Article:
The Nicer Parts of Hell: You Get What Justice and Love Can Give

The Nicer Parts of Hell: You Get What Justice and Love Can Give April 1, 2019

Hell is as hellish as justice tempered by mercy can make it.

The Christian genius Dante posits that Hell is as hellish as our choices in the light of God’s justice makes it. If Hell is bad, then it is never worse than we are.

Hell is just: a logical necessity if one is given the free will to reject God.

Dante and Hell became connected, partly because most people are too damnably lazy to read the two-thirds of his profound work that is not in Hell. In an earlier more pious age, his pictures of bad popes being poked by devils for selling out the church were shocking enough to be specially memorable.

Now Dante is more temperate than Catholic Twitter.

Dante has the character Dante (!) journey down through Hell, up Mount Purgatory, and then to the Highest Heaven in one of the greatest descriptions of personal salvation in all literature. The man who was famous, but lost in middle age, sees Love. The talky man stops talking in the light of the splendor he sees, but first he must see what happens when people fail to consent to love.

We can pick the wrong kind of love, reject Divine Love altogether, or just choose badly and refuse at the hour of our death when all is made clear to change. Saying no to God means no and our choices are fixed when we run out of time to the eternal state of our souls.

In our morbid delight in the images of “torture” in the Inferno, we miss the mercy of God. God gives justice and if you will become unfit for Heaven, God will not ruin paradise for everyone else by giving a person what he has rejected. Instead, God gives us what we have chosen. Some choose badly, others only somewhat badly.Never forget that only those who know better and reject the truth end up in the lowest most terrible regions of Hell. Satan saw the good, but since Satan could not be the good, he chose rebellion against goodness, truth, and beauty. That this is wholly horrible is not God’s fault, but justice. Others, such as Plato (for Dante) or Homer choose badly, but not so badly. God gives them as good a place as God can.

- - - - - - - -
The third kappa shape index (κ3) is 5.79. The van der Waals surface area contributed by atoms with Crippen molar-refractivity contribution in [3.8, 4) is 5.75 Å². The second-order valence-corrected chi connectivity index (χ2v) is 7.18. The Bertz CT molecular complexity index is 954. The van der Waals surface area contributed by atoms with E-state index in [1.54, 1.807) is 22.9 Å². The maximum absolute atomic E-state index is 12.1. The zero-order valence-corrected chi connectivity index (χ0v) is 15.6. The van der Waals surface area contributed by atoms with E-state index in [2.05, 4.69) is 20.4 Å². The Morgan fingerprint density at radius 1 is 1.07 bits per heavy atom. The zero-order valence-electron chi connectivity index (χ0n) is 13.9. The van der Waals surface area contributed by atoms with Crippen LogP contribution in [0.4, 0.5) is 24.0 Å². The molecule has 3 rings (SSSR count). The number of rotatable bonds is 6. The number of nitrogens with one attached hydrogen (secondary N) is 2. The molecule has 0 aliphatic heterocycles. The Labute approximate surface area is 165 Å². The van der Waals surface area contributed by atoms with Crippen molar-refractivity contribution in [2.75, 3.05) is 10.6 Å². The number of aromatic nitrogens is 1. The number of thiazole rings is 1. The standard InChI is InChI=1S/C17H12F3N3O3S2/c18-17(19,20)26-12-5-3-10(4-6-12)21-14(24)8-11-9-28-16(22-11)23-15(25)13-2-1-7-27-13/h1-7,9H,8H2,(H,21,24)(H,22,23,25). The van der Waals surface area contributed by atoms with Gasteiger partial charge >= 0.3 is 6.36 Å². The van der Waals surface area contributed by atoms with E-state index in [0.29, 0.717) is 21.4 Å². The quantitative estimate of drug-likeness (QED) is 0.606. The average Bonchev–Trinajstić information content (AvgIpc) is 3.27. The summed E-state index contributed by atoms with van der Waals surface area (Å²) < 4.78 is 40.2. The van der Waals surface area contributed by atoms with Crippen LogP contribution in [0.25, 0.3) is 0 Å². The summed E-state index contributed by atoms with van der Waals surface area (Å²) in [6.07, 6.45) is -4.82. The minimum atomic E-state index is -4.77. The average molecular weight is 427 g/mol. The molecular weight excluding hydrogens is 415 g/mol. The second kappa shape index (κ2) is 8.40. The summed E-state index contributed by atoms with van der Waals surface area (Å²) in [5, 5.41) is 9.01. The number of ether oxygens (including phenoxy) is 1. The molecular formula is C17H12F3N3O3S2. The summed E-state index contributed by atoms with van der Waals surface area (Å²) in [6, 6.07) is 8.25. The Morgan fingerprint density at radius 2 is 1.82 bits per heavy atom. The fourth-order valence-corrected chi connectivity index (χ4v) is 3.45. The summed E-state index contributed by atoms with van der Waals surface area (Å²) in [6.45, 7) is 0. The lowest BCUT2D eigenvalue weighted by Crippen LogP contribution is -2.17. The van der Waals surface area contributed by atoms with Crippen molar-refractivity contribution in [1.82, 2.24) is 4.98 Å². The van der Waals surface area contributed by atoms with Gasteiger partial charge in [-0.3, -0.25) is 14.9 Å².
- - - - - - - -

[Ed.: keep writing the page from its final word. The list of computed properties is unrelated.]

There is no flourishing for those who have rejected God, though barely. They have not gone ahead, but they have done the best that could be done with the image of God within them. In Dante’s image, an Aristotle has loved the good, true and beautiful in the cosmos, while missing the Good, Truth, and Beauty. Aristotle gets no torment, no torture, but an image of Heaven. Hell for the noble sinner is a photocopy of a sublime painting: as good as it gets if you will not say “yes” to God Himself.

Other sinners, of course, intend to rebel. They know not to steal and steal. Some of us are like the lovers Pablo and Francesca who chose an image of love over love Himself. We get what we want and that this is not so good is not the fault of God. He took the “no” seriously. Worst of all, some take pride in their defiance. They root for Satan, as some do who misread Milton’s Paradise Lost, and take pride in defying God. This goes .. . . Badly.

Dante pictures one soul, who has created his own shame and torments, coming to a moment of realization. Does he look for mercy? Does he turn his gaze to goodness? He does not:

Then, making the figs with both his thumbs, the thief raised up his fists and cried: Take that, God! It’s aimed at you!’**

Things may be bad, the sinner may have lost, but he will not give up his “dignity” for even a moment. This particular sinner is a thief and while, perhaps, sorry that he is a prey of snakes he bred by his deeds, refuses God. Of course, he does. He is the Internet troll fantasizing that his defiance of reason, evidence, and manners gives him a sort of nobility.

I suppose it does.

If one wishes to be damned, but proud of it, God is not so insecure as to make the sinner shut up. He can defy God and have his eternal victory: making himself the prey of snakes and devils.

And so it goes.

We can choose how we will respond to reality, but we cannot bend reality. The more goodness, truth, and beauty we reject, the more we embrace overt wickedness, falsity, and ugliness, the worse our eternal state. No means no and when dead, you are (literally) out of time.

God is just, but no monster. He gives His children the best Hell he can. To Virgil, God allows a place that would, compared to our broken world, seem a very heaven. It has lost the good of the intellect, there will be no growth and no wisdom, but what good there was in the life of Plato, Homer and other poets will be honored. There is no torment, because God does not delight in torment. There is a kind of peace and an image of honor, if no real honor.

Dante has it just so: everyone gets better than we deserve, but nothing more or less than justice demands if we say “no” to the good God. The idea of Hell for the living is not to go and everyone who says “Hell no” will not go, if only he also says “yes” to the Good.


*Some academics will hardly know they are in Hell, the place of the poets is so pleasant. Inferno Canto IV. Translation by

**He gave God the equivalent of the finger. He is not sorry for his sin and rejects love. He gets what is coming to him. Inferno Canto XXV 1ff.

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